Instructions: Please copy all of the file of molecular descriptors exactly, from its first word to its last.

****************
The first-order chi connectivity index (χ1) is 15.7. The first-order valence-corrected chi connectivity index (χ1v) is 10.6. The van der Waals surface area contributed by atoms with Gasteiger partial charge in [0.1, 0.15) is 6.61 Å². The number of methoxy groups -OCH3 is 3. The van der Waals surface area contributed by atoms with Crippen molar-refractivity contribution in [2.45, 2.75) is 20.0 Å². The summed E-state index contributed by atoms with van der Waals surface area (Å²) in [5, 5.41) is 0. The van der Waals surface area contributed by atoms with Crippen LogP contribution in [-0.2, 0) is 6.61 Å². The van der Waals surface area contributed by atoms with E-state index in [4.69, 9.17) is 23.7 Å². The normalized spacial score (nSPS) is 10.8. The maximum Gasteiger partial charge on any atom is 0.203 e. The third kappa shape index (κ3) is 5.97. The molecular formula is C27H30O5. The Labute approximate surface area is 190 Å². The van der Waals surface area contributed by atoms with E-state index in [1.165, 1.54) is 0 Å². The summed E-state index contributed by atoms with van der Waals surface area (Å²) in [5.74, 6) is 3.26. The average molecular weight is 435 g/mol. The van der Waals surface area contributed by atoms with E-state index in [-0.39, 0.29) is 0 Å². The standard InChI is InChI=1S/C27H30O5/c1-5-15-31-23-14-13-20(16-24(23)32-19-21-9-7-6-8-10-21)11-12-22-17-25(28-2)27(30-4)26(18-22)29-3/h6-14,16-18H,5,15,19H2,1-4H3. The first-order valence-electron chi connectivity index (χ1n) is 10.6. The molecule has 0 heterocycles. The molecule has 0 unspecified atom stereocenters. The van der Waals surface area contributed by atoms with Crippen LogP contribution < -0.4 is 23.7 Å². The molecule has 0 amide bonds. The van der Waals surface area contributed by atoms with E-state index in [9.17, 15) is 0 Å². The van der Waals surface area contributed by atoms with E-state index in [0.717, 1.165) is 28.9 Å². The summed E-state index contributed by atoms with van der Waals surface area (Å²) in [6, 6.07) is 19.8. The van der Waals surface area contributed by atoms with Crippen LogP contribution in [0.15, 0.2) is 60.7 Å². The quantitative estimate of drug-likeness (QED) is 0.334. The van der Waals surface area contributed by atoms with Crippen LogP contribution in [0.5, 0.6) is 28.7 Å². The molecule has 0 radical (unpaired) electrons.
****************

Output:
The first-order chi connectivity index (χ1) is 15.7. The first-order valence-corrected chi connectivity index (χ1v) is 10.6. The van der Waals surface area contributed by atoms with Gasteiger partial charge in [0.1, 0.15) is 6.61 Å². The number of methoxy groups -OCH3 is 3. The van der Waals surface area contributed by atoms with Crippen molar-refractivity contribution in [2.45, 2.75) is 20.0 Å². The summed E-state index contributed by atoms with van der Waals surface area (Å²) in [5, 5.41) is 0. The van der Waals surface area contributed by atoms with Crippen LogP contribution in [-0.2, 0) is 6.61 Å². The van der Waals surface area contributed by atoms with E-state index in [4.69, 9.17) is 23.7 Å². The normalized spacial score (nSPS) is 10.8. The maximum Gasteiger partial charge on any atom is 0.203 e. The third kappa shape index (κ3) is 5.97. The molecular formula is C27H30O5. The Labute approximate surface area is 190 Å². The van der Waals surface area contributed by atoms with E-state index in [1.165, 1.54) is 0 Å². The summed E-state index contributed by atoms with van der Waals surface area (Å²) in [5.74, 6) is 3.26. The average molecular weight is 435 g/mol. The van der Waals surface area contributed by atoms with E-state index in [-0.39, 0.29) is 0 Å². The standard InChI is InChI=1S/C27H30O5/c1-5-15-31-23-14-13-20(16-24(23)32-19-21-9-7-6-8-10-21)11-12-22-17-25(28-2)27(30-4)26(18-22)29-3/h6-14,16-18H,5,15,19H2,1-4H3. The first-order valence-electron chi connectivity index (χ1n) is 10.6. The molecule has 0 heterocycles. The molecule has 0 unspecified atom stereocenters. The van der Waals surface area contributed by atoms with Crippen LogP contribution < -0.4 is 23.7 Å². The molecule has 0 amide bonds. The van der Waals surface area contributed by atoms with E-state index in [9.17, 15) is 0 Å². The van der Waals surface area contributed by atoms with E-state index in [0.717, 1.165) is 28.9 Å². The summed E-state index contributed by atoms with van der Waals surface area (Å²) in [6, 6.07) is 19.8. The van der Waals surface area contributed by atoms with Crippen LogP contribution in [0.15, 0.2) is 60.7 Å². The quantitative estimate of drug-likeness (QED) is 0.334. The van der Waals surface area contributed by atoms with Crippen LogP contribution in [0.5, 0.6) is 28.7 Å². The molecule has 0 radical (unpaired) electrons.